On Boxing Day, just over 13 years ago, the Asian tsunami hit our television screens, and we watched in horror as we saw the sea retreat, then tower up in massive waves that swept up the beach, destroying hotels, houses, people, cars, boats and anything that stood in its way.
We saw only the video footage shot by those who escaped its power, and about a year later many of us saw the Ewan McGregor film, The Impossible, which told the story in raw, emotional words and stunning photography.
Along the coastline that stretched across six provinces, Phuket, Krabi, Phang-nga, Ranong, Satun and Trang, it took 5,395 lives – among them 2,000 foreign tourists – but Khao Lak, the location for the McGregor film, is the Thai resort that recorded the most deaths in the disaster. The official death count of 3,950 is considered by many to be an underestimate: unofficial estimates reach as high as 10,000 as there were
a large number of undocumented Burmese migrants who disappeared.
I went to Khao Lak a few weeks ago to see how it was faring and I can report that the resort is thriving and the people have (mostly) managed to put this traumatic episode behind them. At the time of the tsunami the area was a peaceful alternative to the brash resort of Phuket, some 55 miles to the south, and so it remains. The villages are renewing themselves and the tourists are returning to occupy the new low-lying hotels that have sprung up in place of the wooden bungalows that used to stretch along the miles and miles of what most people consider to be the best beaches in Thailand.
A small-town atmosphere still prevails in Khao Lak town, a row of shop houses selling the essentials for locals and a few bits for tourists, like hats, sunscreen, flip-flops, snacks and drnks. It is quiet, unlike most Thai villages and towns where there always seems to be noise of one sort or another, there are a few excellent coffee shops and a few bars. It has the atmosphere of old Siam, the Thailand of 30 years ago.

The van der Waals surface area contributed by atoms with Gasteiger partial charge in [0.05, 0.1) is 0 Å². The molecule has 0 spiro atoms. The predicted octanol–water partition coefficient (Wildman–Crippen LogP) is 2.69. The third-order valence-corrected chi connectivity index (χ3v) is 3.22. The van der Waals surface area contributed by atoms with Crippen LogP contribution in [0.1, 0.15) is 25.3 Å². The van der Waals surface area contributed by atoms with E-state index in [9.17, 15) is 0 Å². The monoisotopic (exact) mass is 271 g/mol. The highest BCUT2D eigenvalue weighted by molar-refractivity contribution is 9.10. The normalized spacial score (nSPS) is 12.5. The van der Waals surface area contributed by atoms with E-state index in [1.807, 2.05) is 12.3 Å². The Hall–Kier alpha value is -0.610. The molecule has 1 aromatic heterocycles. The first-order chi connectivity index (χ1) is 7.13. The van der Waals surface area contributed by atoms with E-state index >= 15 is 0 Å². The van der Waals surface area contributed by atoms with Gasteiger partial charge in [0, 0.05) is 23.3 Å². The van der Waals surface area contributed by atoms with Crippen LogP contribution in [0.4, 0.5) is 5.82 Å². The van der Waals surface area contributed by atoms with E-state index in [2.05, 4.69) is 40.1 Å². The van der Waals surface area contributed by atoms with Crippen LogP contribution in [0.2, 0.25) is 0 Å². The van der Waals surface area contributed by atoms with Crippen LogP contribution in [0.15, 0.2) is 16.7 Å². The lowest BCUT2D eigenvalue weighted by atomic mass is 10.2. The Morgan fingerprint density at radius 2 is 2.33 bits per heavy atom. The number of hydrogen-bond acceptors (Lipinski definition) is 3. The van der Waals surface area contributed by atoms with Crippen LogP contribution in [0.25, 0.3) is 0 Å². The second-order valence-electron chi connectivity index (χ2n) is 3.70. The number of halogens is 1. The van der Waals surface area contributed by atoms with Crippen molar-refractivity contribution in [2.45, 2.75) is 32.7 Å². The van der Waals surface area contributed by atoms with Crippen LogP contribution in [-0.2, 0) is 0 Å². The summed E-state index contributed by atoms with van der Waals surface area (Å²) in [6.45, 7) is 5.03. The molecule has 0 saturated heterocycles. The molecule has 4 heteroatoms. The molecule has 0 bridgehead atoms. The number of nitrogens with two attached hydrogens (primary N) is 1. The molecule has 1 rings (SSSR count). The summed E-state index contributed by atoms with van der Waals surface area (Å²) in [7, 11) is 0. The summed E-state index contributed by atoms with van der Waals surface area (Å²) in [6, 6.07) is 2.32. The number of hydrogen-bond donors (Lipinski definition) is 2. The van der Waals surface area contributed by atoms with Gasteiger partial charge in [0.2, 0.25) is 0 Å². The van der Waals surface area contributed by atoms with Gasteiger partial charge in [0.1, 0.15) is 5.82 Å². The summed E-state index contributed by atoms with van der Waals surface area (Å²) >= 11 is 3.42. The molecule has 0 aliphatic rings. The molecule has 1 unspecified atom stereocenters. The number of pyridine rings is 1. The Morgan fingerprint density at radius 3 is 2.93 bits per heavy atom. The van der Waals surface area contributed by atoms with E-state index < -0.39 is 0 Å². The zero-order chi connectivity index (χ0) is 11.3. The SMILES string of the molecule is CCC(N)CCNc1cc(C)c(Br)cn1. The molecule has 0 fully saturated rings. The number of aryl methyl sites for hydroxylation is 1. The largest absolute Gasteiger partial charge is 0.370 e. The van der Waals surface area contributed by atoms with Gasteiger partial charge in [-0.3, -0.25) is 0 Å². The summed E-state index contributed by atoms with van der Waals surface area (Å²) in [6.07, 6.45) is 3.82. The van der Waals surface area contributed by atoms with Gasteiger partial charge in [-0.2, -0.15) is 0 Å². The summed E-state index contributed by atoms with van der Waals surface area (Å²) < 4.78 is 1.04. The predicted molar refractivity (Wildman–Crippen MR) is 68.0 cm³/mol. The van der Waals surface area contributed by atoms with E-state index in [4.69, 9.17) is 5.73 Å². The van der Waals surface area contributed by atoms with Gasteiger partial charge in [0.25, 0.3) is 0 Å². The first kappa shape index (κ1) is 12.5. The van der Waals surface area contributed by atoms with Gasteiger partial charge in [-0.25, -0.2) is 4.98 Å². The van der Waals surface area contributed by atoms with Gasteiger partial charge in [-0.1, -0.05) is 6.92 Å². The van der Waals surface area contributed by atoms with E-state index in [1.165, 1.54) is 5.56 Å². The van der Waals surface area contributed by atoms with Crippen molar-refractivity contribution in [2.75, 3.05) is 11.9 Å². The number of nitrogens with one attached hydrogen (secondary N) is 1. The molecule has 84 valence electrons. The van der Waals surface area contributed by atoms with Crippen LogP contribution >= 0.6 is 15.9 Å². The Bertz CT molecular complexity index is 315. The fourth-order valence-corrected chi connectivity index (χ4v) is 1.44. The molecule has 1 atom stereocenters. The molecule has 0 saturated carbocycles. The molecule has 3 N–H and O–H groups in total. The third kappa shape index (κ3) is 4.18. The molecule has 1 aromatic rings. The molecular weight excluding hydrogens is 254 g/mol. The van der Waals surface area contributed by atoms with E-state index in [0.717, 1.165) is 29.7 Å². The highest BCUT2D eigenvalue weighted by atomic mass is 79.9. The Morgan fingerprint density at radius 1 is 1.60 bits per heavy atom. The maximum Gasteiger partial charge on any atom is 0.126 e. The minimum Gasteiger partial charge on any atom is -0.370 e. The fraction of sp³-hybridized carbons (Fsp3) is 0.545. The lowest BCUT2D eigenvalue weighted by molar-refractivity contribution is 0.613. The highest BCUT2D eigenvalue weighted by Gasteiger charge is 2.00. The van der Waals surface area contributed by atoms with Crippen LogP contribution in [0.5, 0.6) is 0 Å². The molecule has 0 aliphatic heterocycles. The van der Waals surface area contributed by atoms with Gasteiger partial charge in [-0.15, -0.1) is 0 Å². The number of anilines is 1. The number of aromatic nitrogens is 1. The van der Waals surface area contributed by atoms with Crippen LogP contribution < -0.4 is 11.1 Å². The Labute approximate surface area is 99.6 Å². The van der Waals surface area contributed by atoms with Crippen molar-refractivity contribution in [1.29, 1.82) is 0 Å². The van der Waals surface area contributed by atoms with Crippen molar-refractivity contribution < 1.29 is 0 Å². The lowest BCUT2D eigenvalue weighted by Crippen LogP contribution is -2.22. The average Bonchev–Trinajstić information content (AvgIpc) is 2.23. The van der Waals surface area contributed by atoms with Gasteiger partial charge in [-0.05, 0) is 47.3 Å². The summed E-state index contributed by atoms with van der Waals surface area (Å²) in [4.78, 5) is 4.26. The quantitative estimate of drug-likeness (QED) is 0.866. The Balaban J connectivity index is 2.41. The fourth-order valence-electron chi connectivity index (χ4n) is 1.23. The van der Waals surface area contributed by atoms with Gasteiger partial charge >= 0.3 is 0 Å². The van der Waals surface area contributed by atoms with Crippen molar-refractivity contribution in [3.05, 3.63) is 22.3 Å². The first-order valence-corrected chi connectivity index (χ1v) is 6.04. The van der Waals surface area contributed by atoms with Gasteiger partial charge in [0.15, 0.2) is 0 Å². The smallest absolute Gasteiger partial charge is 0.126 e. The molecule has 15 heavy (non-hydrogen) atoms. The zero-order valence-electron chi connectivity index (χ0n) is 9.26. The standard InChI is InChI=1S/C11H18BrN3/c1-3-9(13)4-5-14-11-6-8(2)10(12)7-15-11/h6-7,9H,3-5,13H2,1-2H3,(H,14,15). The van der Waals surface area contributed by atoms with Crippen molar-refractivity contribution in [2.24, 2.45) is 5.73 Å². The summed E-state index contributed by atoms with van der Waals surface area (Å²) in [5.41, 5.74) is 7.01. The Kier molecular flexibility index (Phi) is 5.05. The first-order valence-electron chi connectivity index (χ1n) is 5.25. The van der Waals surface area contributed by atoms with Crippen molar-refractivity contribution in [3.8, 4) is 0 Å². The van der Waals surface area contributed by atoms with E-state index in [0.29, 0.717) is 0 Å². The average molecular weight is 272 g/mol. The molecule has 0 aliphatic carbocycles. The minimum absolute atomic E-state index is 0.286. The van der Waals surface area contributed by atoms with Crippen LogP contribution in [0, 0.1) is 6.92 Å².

As one would expect, there are tsunami-related Memorials. About a mile inland lies Motorboat 813, the Thai Navy boat which had been providing protection to King Bhumibol’s daughter and her family when the tsunami struck. The princess’s son, Bhumi Jensen, who had been out on a jet ski at the time, was one of those who died in the tsunami: his body was discovered the next day. The 25-metre Naval boat was swept inland for 1 kilometre during the tsunami and after the clean-up it was decided to leave it where it landed, as a permanent reminder of the tragedy which had affected so many people – Thais, foreign visitors and royals.
There is a tsunami museum which shows videos on a loop, but be warned, some of the scenes are distressing. It is impossible to leave this place unmoved, if not to tears, then to deep reflection on the tragedy. A short walk along the beach from here, is the Baan Nam Khem Tsunami Memorial Park, consisting of two long walls curved like a giant wave. One wall is covered in mosaic tiles set with name plaques, some with photographs of smiling toddlers and young children, some with photographs of families, and all with messages of love and heart-break.
Khao Lak today is recovering well and the people are welcoming visitors once more to what is one of the loveliest places in Thailand. One can relax in delightful hotels set just back from the sea, go hiking in green, forested hills, dive in the pristine waters of the National Marine Park of the Similan Islands, or plunge into the nearby rainforest of the Khao Sok National Park!
I found the perfect hotel as well, “Recommended hotel in Khao Lak”:http://www.manathai.com/khaolak The Manathai, set just back from the beach in a quiet area with an open-air bar perfect for taking in the dramatic sunsets that draw everyone down to the beach for pre-dinner cocktails. Rooms were large and exquisitely furnished, with a super-large balcony – perfect for the early morning coffee. The main restaurant served a fine International menu and the Thai restaurant on the beach was just perfect. Service in every department was friendly yet perfect, from staff with a good command of English, the whole overseen by the excellent Australian General Manager, John Gill, a long time resident of Thailand and someone with an indepth knowledge of Thailand and this area in particular.